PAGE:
By the time Cremorne Gardens, No 2 had been in the works Whistler also began working on Harmony in Blue and Gold: The Peacock Room, 1876-77 , an interior design commissioned by the English ship-owner Frederick R. Leyland.  For the installation that began by Architect Thomas Jackyll, Whistler took inspiration from Leyland’s Chinese export porcelain that intended to be housed once the interior is finished.  For the room, Whistler’s painting La Princesse du Pays de la Porcelaine, 1864 (of which is a portrait of a young woman dressed in a Japanese kimono style dress standing in front of a screen while holding a paper fan) was to be the centerpiece.  The floral designs of her dress matching the style of the interior objects surrounding the portrait were meant to mimic the style of Chinese and Japanese designs.


James McNeill Whistler
Cremorne Gardens, No. 2, ca. 1870–80
Oil on canvas
27 x 53 1/8 in. (68.6 x 134.9 cm
John Stewart Kennedy Fund, 1912
The Metropolitan Museum of Art
Whistler’s fascination with the aesthetics of the Far East began as early as ten years before making Cremorne Gardens, No. 2, and ten years later his style of Chinoiserie had become more sophisticated.  Rather than mimicking the floral patterns, which, was only a design element commonly associated with the Far East.  By the 1870s, Whistler had already carefully looked at more works of the Far East and even illustrated a catalogue of blue and white porcelain ware.  Henceforth, no longer resorting to floral pattern but also taking inspirations from figure and composition.  Cremorne Gardens, No. 2’s horizontal composition conveys a narrative unfolding from left to right and across as often seen in 12th and 13th century Chinese hand-scroll paintings.  Instead of using the space from top to bottom, Whistler refrained from a vertical-oriented narrative style.  For the figures, the long tail of the gentleman’s coat and the ladies flowing evening gowns are painted with one delicate brush stroke to suggest graceful movements of the bodies.  By comparison, in Court Ladies in the Inner Palace by Du Jin (ca. 1465-1509), the gathered material of the garments worn by the court ladies are painted in the similar fashion as in Whistler’s painting.  However the overall sartorial fashion worn by Whistler’s figures in Cremorne Gardens, No. 2 is unmistakably Western.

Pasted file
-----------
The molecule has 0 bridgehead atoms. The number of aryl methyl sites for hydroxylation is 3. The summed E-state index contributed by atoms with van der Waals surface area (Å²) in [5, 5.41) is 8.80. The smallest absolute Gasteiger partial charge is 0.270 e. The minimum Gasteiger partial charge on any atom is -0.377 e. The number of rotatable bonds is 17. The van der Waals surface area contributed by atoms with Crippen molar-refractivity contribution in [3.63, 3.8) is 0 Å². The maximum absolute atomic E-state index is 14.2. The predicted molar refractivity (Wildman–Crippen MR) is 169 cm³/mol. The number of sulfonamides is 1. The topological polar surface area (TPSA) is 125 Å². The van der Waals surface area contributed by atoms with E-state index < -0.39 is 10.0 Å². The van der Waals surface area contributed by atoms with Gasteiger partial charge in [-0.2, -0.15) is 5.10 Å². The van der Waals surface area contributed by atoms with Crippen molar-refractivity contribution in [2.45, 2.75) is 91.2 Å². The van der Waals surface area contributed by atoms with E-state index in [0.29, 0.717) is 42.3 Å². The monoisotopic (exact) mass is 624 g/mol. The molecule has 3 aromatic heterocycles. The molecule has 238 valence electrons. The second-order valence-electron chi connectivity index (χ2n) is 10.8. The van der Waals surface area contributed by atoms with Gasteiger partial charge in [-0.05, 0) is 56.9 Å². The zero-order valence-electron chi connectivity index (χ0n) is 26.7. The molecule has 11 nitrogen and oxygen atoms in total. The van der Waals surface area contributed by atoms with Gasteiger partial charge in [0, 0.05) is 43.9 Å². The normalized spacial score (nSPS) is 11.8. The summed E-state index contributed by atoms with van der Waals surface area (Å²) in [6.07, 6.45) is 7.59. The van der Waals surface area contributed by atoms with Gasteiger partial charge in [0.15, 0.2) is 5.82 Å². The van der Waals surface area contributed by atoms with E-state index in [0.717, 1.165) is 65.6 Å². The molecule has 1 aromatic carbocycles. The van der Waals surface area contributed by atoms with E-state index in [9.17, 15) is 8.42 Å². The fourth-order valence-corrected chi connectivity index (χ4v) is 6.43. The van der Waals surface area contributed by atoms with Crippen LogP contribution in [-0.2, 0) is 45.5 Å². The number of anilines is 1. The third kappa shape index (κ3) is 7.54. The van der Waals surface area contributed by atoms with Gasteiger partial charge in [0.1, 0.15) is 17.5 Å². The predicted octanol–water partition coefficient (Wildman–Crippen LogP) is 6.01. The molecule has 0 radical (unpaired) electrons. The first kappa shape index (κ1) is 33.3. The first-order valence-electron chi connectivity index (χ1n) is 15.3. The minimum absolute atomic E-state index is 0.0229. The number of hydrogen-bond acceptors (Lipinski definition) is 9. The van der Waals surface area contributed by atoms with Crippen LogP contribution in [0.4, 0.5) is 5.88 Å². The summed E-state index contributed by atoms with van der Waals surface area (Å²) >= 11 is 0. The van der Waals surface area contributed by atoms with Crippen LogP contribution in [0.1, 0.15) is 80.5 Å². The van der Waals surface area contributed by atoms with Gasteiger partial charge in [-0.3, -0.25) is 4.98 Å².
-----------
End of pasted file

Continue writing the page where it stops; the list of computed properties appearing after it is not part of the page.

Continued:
James McNeill Whistler
La princesse du pays de la porcelaine, 1864
Oil on canvas
78 3/4 x 45 3/4 inches
Freer Gallery of Art
The atmosphere of the painting tells a story of a clandestine nightlife in London.  As the Cremorne Gardens was associated with popular entertainment such as spectacular fireworks and dancing, some speculate that the painting depicts the encountering between three prostitutes and a male client.  This speculation while echoes Whistler’s love of controversies as an artist who lived a bohemian life of his own.  On the other hand, the narrative is only secondary in this painting.  The Cremorne Gardens, No. 2 is unique because it is meant to be evocative and atmospheric by the harmonious fusion of pastel-like colors.  Furthermore, as an American painter living and working in Europe Whistler was a true cosmopolitan for he used the aesthetic influence of Chinese and Japanese to paint a picture of European subject matter, that is Chelsea in the moonlight.